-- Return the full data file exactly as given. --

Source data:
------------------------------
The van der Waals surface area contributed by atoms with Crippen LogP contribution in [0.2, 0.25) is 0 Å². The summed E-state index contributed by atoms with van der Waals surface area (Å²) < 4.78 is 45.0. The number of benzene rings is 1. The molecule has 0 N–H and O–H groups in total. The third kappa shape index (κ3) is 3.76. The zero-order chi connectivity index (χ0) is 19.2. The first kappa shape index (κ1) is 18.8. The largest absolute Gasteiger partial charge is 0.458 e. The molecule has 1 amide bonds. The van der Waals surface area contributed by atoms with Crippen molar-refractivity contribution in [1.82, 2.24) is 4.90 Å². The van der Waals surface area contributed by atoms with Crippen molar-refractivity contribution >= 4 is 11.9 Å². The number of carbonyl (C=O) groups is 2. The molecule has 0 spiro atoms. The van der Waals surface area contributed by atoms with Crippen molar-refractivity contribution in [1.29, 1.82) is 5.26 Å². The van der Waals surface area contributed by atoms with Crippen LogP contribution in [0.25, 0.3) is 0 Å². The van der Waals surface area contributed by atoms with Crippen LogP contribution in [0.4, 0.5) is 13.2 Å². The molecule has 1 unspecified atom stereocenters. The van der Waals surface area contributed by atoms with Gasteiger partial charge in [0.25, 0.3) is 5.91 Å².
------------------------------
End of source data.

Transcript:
The van der Waals surface area contributed by atoms with Crippen LogP contribution in [0.2, 0.25) is 0 Å². The summed E-state index contributed by atoms with van der Waals surface area (Å²) < 4.78 is 45.0. The number of benzene rings is 1. The molecule has 0 N–H and O–H groups in total. The third kappa shape index (κ3) is 3.76. The zero-order chi connectivity index (χ0) is 19.2. The first kappa shape index (κ1) is 18.8. The largest absolute Gasteiger partial charge is 0.458 e. The molecule has 1 amide bonds. The van der Waals surface area contributed by atoms with Crippen molar-refractivity contribution in [1.82, 2.24) is 4.90 Å². The van der Waals surface area contributed by atoms with Crippen molar-refractivity contribution >= 4 is 11.9 Å². The number of carbonyl (C=O) groups is 2. The molecule has 0 spiro atoms. The van der Waals surface area contributed by atoms with Crippen molar-refractivity contribution in [1.29, 1.82) is 5.26 Å². The van der Waals surface area contributed by atoms with Crippen LogP contribution in [0.25, 0.3) is 0 Å². The van der Waals surface area contributed by atoms with Crippen LogP contribution in [0.4, 0.5) is 13.2 Å². The molecule has 1 unspecified atom stereocenters. The van der Waals surface area contributed by atoms with Gasteiger partial charge in [0.25, 0.3) is 5.91 Å².